WASHINGTON – The Caterpillar Foundation has announced its investment of $11 million to help strengthen Africa. The foundation is putting the funds into programs that target the core causes of poverty by empowering females, addressing the continent’s lackadaisical infrastructure and facilitating sustainable growth and development.
The Caterpillar Foundation is partnering with Charity: Water, whose goal is to provide every person in the world with clean and safe drinking water by giving $5 million to finance an extension of a water distribution pipeline that will benefit over 126,000 people in Ethiopia and Tanzania. The extension and creation of additional water access points will help people in these two struggling nations who currently must trek to faraway, unsanitary sources for water.
“Charity: Water is honored to work with Caterpillar Foundation in such a significant way and looks forward to putting thousands more people on the path to prosperity together,” said Scott Harrison, the CEO of Charity: Water, which has brought clean water to almost 100,000 people since 2010.
More millions will go toward addressing advocacy, public policy needs and the lack of energy access, which in particular is crucial to lifting Africa out of poverty. To this end, the foundation is working with the ONE Campaign with an initial investment of $5 million and plans to announce a further grant with ONE in several months.
“ONE is incredibly grateful for the Caterpillar Foundation’s investment in our work to help bring reliable supplies of energy to the nearly 600 million people across Africa who presently lack it,” said ONE Campaign CEO Michael Elliot. “We’re also excited about continuing our partnership with the Foundation to enhance global advocacy and campaigning around the world that inspire citizens to use their voices and take action to end extreme poverty by 2030.”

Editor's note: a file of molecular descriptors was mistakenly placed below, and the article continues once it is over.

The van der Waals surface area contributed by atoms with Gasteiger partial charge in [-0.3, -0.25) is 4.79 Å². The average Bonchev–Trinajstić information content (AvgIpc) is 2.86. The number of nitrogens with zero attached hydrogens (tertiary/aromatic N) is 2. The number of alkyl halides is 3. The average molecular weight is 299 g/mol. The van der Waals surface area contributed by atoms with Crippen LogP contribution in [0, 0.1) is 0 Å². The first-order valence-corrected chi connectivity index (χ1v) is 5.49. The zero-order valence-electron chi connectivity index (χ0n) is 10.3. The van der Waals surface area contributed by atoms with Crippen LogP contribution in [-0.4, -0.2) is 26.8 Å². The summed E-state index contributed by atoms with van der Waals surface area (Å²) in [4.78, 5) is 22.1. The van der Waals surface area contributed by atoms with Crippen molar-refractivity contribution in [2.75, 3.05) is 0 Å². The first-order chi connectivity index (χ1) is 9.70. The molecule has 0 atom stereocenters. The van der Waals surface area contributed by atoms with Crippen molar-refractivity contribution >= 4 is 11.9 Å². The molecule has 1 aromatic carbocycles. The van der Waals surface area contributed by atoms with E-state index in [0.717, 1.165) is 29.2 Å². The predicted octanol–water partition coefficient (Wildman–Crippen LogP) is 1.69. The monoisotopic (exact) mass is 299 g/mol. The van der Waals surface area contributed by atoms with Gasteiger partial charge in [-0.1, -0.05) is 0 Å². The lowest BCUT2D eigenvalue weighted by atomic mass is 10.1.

Through the Clean Cookstove Initiative of the United Nations Foundation, the Caterpillar Foundation will invest over $1 million to educate women and girls in Africa about the dangers of customary cooking methods and the advantages of implementing clean cooking approaches.
In most African countries, it is largely believed that a woman’s place is in the kitchen, so they are responsible for cooking and collecting fuel. As a result, the health impact of household air pollution caused by traditional cookstoves overwhelmingly affects girls and women.
“By involving women and girls in the design and sale of clean cookstoves and fuels, we can increase project effectiveness and help scale the adoption of clean cooking products and services around the world,” said Radha Muthiah, executive director of the Global Alliance for Clean Cookstoves. “With the Caterpillar Foundation’s support, we can better integrate women into the value chain and, in doing so, improve the health and well-being of women across Africa.”
Now home to six of the planet’s most quickly growing economies, the historically struggling continent has become increasingly attractive to corporations looking for growth and untapped markets. Wealthier consumers and more stable, democratic governments have upped Africa’s economic potential in the eyes of many world and business leaders. There is a growing African middle class that reflects an increasing base of consumers, surging from 220 million people in 2000 to 350 million in 2010.
In just sub-Saharan Africa, cumulative foreign investment has increased from $33.5 billion in 2000 to more than seven times that in 2012 with $246.4 billion. The improved environment of the continent has resulted in Africa being ranked as the world’s second most-attractive market after North America, according to consulting firm Ernst & Young.
“We see Africa as the fastest-growing market worldwide,” says David Picard, a manager at Caterpillar.
– Annie Jung